The third quarter ended with the 50th new high for the S&P 500 of the year as the bull market in US stocks continues. The S&P 500 increased by more than 4% during the quarter – its eighth straight quarter of gains. Real volatility has shrunken to record lows also, as CBOE Volatility Index (VIX) trades below 10. The Dow Industrials ($DJI) witnessed a 5.2% improvement on the quarter. The NASDAQ grew almost 6% overcoming its main component’s, Apple (AAPL), recent struggles to claim its fifth straight quarterly move.
Looking only at September, most major equity indices recorded favorable performances again: the S&P 500 index advanced by 1.7% while the Euro Stoxx 50 jumped by 4.4% (although the FTSE did not fare so well and actually declined). The performance from Asia was mixed with the Nikkei 225 rising by 3.3% – its best month this year – but the Hang-Seng Index dropped by 1.4%. Australia fell for a fifth straight month, however, with the weakness in commodities (especially iron-ore).
Gold Futures foundered for a 2.8% loss in September- its largest single month drop in nearly two years after the U.S. dollar finally appreciated on the back of the long awaited US tax reform. This pressured the interest rate on the 10 year US Treasuries back above 2.3%. Crude oil bubbled up 12% in the third quarter with the bulk of those gains coming in September as all 4 weeks of witnessed positive momentum pushing Oil Futures back up above $50 a barrel.
So, where do markets go now? October can be volatile as it marks the end of the weak 6 months period of the year, so a pullback should not be ruled out. However, with a background of globally synchronized growth, interest rate stability, holiday season and consumer enthusiasm, the outlook for the fourth quarter is favorable – but possibly not so robust as of late. Although many commentators currently view the US equity market as relatively expensive, US valuations can improve dramatically, if Trump’s proposed tax reforms are to be taken into account.
The S&P 500 was strongest in the mid and final weeks of the month. Its price is moving bullishly higher above its 50-day moving average, which is far above its 200-day moving average.
September’s largest moves came from Energy and Financial Sectors, followed closely by Materials. Utilities and Consumer Staples fell. This sector profile is bullish for the market going forward.
US small and mid-cap stocks did extremely well during the second and fourth weeks of the month, also. Lately, they have led the market higher – a bullish omen for all US equities. After recent weakness in August, the 50-day moving averages are now curling up as they maintain levels above the 200-day moving averages.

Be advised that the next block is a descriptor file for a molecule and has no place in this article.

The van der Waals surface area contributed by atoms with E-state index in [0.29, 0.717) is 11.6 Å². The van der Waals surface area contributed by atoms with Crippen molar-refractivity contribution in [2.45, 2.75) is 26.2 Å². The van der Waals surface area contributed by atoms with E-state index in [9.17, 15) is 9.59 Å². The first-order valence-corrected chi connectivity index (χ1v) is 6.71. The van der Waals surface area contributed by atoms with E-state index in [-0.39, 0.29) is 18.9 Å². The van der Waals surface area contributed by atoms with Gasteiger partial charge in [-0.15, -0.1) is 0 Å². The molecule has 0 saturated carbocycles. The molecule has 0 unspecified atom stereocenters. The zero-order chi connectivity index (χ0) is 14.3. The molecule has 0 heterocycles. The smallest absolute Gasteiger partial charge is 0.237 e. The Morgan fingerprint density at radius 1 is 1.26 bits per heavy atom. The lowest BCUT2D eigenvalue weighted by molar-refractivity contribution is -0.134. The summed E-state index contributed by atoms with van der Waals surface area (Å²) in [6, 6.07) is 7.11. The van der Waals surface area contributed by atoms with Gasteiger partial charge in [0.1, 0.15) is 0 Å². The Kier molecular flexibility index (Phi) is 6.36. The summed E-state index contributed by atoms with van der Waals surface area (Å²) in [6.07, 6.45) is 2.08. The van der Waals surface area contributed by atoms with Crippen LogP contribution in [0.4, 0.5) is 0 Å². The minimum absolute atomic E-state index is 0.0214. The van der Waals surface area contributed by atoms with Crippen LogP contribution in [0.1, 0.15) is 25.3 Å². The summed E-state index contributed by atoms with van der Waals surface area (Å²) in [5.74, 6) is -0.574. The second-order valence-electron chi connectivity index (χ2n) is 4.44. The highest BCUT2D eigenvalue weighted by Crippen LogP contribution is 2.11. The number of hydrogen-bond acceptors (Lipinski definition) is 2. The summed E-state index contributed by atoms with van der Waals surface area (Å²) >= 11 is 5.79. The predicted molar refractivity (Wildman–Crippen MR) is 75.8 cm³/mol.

Non-US developed market traded higher in September. There was some weakness during the third week of the month.
Emerging markets underperformed in September. The third and fourth weeks of September failed to hold the highs. VMO spent two days below the 50-day moving average before bouncing back on the last day of the month. This makes emerging markets only tentatively bullish for October, if they can make a bounce higher here.
Real Estate stocks were choppy until they broke down in the third week of the month also – much like the emerging markets. RWO now trades below its 50-day moving after hovering below it in August. While this is not outright bearish, the Real Estate sector looks like it may see some sideways movement in October.
As noted in the sector breakdown of the S&P 500 dispalyed above, commodity producers (energy and building materials companies) outperformed other sectors in September. Most of the gains came from the first two weeks of the month continuing their move from the end of August.
Commodity prices did not support the move seen in the graph above. USCI could test its 50-day moving average in October. Continued weakness in commodity prices could continue to be a problem for Emerging Markets.
US government bonds dropped in the last three weeks of the month. After a successful initial test of the 50-day moving average, AGG traded three days below it. This could be a setting up for a stronger, more bearish move in government bonds, which would dovetail into the story of a continuing bullish move in equities.
Inflation indexed bonds (TIPS) similarly suffered in the last three weeks of September and are now trading below support after a failed bounce off the 50 day moving average. The move on the last day of the month appears ominous of lower prices as inflation remains non-existent.
Weakness was also apparent in non-US bonds. BNDX broke down below its 50-day moving average, and (just like AGG) has traded three consecutive days there. In summary, all the bond ETFs have upward tracking 50-day moving average that are above their 200-day moving averages, so bearishness is not overwhelming at this point. This would need to change to be more bearish on bonds.
Much of the bond’s bearishness can be viewed in the context of USD bullishness, as witnessed in UUP’s action in the last two weeks of the month. At the end of September, UUP traded above its down-sloping 50-day moving average for 4 days. The strength of USD bearishness is weakening after its low made in early September.